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I Confess: I’m a Donut Enthusiast

The Donut: under-represented, belittled as merely a breakfast food, often the victim of foodie scorn and pretension. Maybe some of you will think I should turn in my foodie badge for saying the following, but I think donuts are simply wonderful. They are highly undervalued in the dessert world and are sadly often written off as a convenient pastry to accompany one’s morning coffee.

a delicious box of donuts

I disagree – and here’s why.

For starters, the texture of the donut is unlike most other baked desserts. Cakes tend to be denser while other baked desserts such as the cookie or a bar are usually chewier. Contrastingly, the donut is incredibly airy and light, even though it is fried in the cooking process.

Additionally, the fact that the glaze is usually only on half of the donut gives the consumer a varied eating experience: you can alternate bites with the glaze and sprinkles with bites of the underside of the doughnut which has a plainer yet just as satisfying doughy taste. What’s better? If your doughnut isn’t made fresh (which really does make all the difference between a good doughnut and a great doughnut), you can stick it in the microwave for ten seconds and doughnut seemingly melts in your mouth.

Furthermore, making a good donut requires a lot more skill and patience than most other dessert. Chances are that you’ve probably made many more cakes than donuts, if ever. Why? It’s a rare skill to be able to make donuts (which are fluffy, sweetened moderately, and perfectly shaped) in your own kitchen.

Lastly there are hundreds of different cultural variants for each individual’s tastes. For those too sophisticated to enjoy a donut, there is the French beignet – usually square in shape and topped with powdered sugar and syrup. Or, one may be a fan of the Greek doughnut, also known as loukoumades, which are similar to doughnut holes but are soaked in honey and cinnamon. Surprisingly, the doughnut also makes appearances in Asian cultures. For example, in Northern Indian and Pakistani cuisine, one will find balushahi, fried rings of refined wheat flour.

So, have I convinced you that the doughnut should be considered a dessert? Or are you still a believer that the doughnut is a satisfying breakfast food but nothing else? I’d love to hear your opinions!

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Urbann Turbann: “the Indian Chipotle”

Indian fast food is pretty rare at Berkeley. Sure, there are places like House of Curries and Naan ‘n’ Curry where you can get your favorite Indian dishes to go, but none of them are really “fast food” in the traditional sense of the word. Urbann Turbann, located near the North Gate of Berkeley, boldly defies Indian food norms.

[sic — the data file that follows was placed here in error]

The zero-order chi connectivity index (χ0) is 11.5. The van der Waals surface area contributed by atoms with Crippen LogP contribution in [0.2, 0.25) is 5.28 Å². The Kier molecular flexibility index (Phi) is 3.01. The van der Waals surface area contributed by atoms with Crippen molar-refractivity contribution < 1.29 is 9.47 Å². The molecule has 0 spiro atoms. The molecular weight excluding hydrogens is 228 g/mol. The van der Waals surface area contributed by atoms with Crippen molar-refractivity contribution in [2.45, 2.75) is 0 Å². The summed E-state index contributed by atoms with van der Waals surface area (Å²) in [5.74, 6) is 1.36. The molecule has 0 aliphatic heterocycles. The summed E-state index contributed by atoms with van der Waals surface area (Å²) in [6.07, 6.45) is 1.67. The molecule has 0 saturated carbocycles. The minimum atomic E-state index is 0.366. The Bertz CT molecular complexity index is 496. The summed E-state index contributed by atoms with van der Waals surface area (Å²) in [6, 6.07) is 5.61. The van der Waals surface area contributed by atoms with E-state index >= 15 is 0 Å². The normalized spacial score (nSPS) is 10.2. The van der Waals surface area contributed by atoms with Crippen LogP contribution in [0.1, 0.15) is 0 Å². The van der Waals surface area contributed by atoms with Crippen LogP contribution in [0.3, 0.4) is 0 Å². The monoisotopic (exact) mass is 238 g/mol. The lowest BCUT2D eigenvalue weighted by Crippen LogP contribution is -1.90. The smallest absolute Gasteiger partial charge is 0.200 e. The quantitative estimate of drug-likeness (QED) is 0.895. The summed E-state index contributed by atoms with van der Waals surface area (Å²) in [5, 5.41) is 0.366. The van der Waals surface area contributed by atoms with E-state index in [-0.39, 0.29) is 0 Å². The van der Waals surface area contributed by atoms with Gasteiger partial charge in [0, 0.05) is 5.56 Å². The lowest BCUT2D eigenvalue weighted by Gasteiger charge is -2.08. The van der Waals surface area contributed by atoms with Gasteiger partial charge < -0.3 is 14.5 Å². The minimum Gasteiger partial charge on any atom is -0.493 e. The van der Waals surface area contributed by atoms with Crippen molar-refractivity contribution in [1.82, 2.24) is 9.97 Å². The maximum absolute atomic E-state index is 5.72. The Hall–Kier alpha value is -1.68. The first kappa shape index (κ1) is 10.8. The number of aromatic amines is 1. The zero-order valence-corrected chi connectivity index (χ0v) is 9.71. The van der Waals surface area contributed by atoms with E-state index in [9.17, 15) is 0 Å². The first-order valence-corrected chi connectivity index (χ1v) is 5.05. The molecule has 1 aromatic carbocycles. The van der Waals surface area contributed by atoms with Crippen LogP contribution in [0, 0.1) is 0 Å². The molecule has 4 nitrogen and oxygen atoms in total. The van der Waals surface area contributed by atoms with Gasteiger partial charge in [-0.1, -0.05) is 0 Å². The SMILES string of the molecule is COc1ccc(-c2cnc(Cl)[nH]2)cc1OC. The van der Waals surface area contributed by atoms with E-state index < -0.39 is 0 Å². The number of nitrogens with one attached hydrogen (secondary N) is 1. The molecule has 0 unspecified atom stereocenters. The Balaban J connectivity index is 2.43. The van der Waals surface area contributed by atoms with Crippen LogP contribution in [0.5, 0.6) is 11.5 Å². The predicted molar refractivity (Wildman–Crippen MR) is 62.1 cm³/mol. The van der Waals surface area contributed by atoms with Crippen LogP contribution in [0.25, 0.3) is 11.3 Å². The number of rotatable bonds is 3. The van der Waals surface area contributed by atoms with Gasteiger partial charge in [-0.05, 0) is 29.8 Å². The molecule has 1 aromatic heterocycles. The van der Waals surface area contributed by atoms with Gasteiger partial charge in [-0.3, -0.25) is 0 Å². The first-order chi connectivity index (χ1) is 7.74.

Urbann Turbann's interior

Known to many Berkeley Students (and aptly so) as “the Indian Chipotle”, Urbann Turbann is organized in the similar fashion to its (faux) Mexican counterpart — pick a bowl or a wrap, select a meat, choose your vegetables, finish with chutneys. The entire process is just as fast as Chipotle’s (perhaps faster) — when I arrived at Urbann Turbann on a Thursday evening, there were at least 8 people in front of me, but I had my food in my hands in around 15 minutes.

I ordered a tandoori chicken naan wrap — because it consisted of so many different ingredients, let me go component by component:

1. The naan was satisfying but largely standard. It was freshly made and had a good balance of a slightly crispy outside with a fluffier interior. Urbann Turbann’s portions are pretty large so if you aren’t very hungry, I would suggest considering getting a rice bowl instead because the naan will get soggy if not eaten right away.

2. The tandoori chicken was nicely flavored and tender. The best part? The sheer amount of meat they put in my wrap. Seriously. The meat-to-everything else ratio was probably around 2-1. Next time I look forward to trying the seekh kabob (spiced beef) for a greater kick of spice.

Tandoori Chicken Wrap

3. The vegetables were fresh and crisp. I got diced cucumbers, onions and tomatoes in addition to green chiles. My only complained regarding the vegetables is that I wish their green chiles were spicier — I couldn’t even tell my wrap had freshly sliced chiles.

4. The chutneys (“Indian salsas”) — I chose three different sauces: first, the hot mint and cilantro, which, to anyone who is familiar with Indian food is the classic green sauce served with most Indian appetizers. This sauce is nice because the mint adds a certain freshness that is hard to achieve in most other shops. The second sauce I tried was fiery tomato, habanero, and cumin chutney. This was rather disappointing — either there was not enough in my wrap or it was not actually spicy (given that it has habanero chilies, I am guessing that this is likely not the case). Lastly, I tried “mild coconut”. This was a confusing “sauce” given that it appeared more to be shredded coconut rather than an actual sauce, but it still gave the flavors of the wrap another dimension. All in all, the sauces were hit and miss. Next time, I will definitely ask for more of the sauces and hope my wrap turns out to be more adequately spicy.

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S’MAC: Mac and Cheese Like Never Before

S’MAC, also known as Sarita’s Mac and Cheese, takes the simple dish of Macaroni and Cheese and brings it to an entirely new level. This quick and simple restaurant has quite a few different flavors that can cater mac and cheese to any audience.